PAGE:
The 27 signatories include James Alison (theologian & priest), Tina Beattie (theologian), Mary Grey (theologian), Bernard Lynch (priest), Martin Pendergast (Chair, Centre for the Study of Christianity & Sexuality).

The text of the letter reads:

“Sir,  Not all Catholics share their hierarchy’s stated views against proposals to extend civil marriage to same-sex couples. Nevertheless, the submission by the Catholic Bishops of England & Wales  to the Government’s equal civil marriage consultation indicates a growing understanding about legislating for same-sex unions, compared with its 2003 position, when it firmly opposed civil partnerships.

“It seems  to us, as Catholic laity, theologians and clergy, important to uphold some key pastoral care principles used by the Catholic Church in England & Wales. Its 1979 guidelines stated that the Church has a serious responsibility to work towards the elimination of any injustices perpetrated on homosexuals by society.

“In 1997 Cardinal Hume wrote that love between two persons, whether of the same sex, or of a different sex, is to be treasured and respected. This respect demands that such loving relationships be afforded social recognition according to social justice principles. He proposed three criteria for considering issues of social policy: are there reasonable grounds for judging that the institution of marriage and the family could, and would be undermined by a change in law? Would society’s rejection of a proposed change be more harmful to the common good than the acceptance of such a change? Does a person’s sexual orientation or activity constitute, in specific circumstances, a sufficient reason for treating that person in any way differently from other citizens? We suggest that it is perfectly proper for Catholics, using fully informed consciences, to support the legal extension of civil marriage to same-sex couples.”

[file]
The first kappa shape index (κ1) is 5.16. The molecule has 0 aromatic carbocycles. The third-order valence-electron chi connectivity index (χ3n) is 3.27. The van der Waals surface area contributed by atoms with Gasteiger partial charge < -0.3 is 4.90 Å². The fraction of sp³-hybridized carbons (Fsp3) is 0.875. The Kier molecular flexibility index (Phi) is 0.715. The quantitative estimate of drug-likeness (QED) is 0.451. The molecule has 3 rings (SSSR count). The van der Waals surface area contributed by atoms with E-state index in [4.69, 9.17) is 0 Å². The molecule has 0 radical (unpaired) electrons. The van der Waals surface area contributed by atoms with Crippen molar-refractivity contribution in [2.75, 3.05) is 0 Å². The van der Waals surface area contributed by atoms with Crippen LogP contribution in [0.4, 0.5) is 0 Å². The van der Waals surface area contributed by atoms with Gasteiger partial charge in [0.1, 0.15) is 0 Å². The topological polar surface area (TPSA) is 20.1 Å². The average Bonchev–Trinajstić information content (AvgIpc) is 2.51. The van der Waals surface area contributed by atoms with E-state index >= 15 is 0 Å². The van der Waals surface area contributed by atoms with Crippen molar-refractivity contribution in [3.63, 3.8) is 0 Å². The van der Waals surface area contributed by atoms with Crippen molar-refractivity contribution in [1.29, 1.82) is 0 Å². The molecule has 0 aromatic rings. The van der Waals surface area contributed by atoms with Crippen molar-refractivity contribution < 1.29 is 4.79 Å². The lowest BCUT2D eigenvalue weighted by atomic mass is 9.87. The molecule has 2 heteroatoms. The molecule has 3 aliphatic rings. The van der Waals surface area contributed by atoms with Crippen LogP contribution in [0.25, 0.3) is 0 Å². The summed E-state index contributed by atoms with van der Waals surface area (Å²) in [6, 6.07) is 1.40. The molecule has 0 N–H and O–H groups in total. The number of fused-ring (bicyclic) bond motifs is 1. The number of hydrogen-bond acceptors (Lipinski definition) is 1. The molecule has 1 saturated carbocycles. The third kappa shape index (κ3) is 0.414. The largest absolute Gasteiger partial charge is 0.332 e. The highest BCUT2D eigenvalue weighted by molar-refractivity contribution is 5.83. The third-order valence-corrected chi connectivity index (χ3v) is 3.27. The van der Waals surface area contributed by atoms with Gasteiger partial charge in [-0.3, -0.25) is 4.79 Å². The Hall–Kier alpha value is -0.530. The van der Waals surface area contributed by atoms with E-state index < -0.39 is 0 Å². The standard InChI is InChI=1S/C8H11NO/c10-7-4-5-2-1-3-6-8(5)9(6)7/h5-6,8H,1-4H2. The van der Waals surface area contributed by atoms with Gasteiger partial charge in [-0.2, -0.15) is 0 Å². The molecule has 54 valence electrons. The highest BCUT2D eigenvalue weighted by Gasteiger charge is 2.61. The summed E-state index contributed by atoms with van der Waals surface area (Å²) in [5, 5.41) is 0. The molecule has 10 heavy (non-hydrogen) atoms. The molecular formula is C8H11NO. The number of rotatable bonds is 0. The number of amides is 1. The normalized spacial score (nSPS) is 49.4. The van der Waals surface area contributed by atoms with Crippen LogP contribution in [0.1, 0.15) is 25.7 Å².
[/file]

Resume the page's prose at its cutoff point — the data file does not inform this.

The full list of signers:

James Alison, Theologian & priest
Ruby Almeida, Chair of Quest (LGBT Catholics)
Tina Beattie, Theologian  
Mike Castelli, Educationalist
Mark Dowd, Journalist
Michael Egan, Chair, Lesbian & Gay Christian Movement
Maria ExallChair, Trade Unions Congress LGBT Committee
John Falcone, Theologian
Eileen Fitzpatrick, Educationalist
Kieran Fitszimons, Priest
Mary Grey, Theologian
Kevin Kelly, Theologian & priest
Ted Le Riche, Retired educationalist
Bernard Lynch, Priest
Gerard Loughlin, Theologian
Francis McDonagh, Lay-person
Patrick McLoughlin, Priest
Anthony Maggs, Priest
Lorraine Milford, Lay-person
Frank Nally, Priest                                                                                                                                                                                                       Martin Pendergast, Chair, Centre for the Study of Christianity & Sexuality                                                                                         Sophie Stanes, Lay-person                                                                                                                                                                                       Joe Stanley, Lay-person                                                                                                                                                                                   Valerie Stroud, Chair, Catholics for a Changing Church                                                                                                                                Terry Weldon, Editor, Queering the Church                                                                                                                                            Matias Wibowo, Lay-person                                                                                                                                                                           Deborah Woodman, Clinical Psychologist

Congratulations and many thanks for this thoughtful piece.  Let’s hope and pray that Catholic leaders in other countries, particularly the United States, will speak out as clearly and forthrightly.

–Francis DeBernardo, New Ways Ministry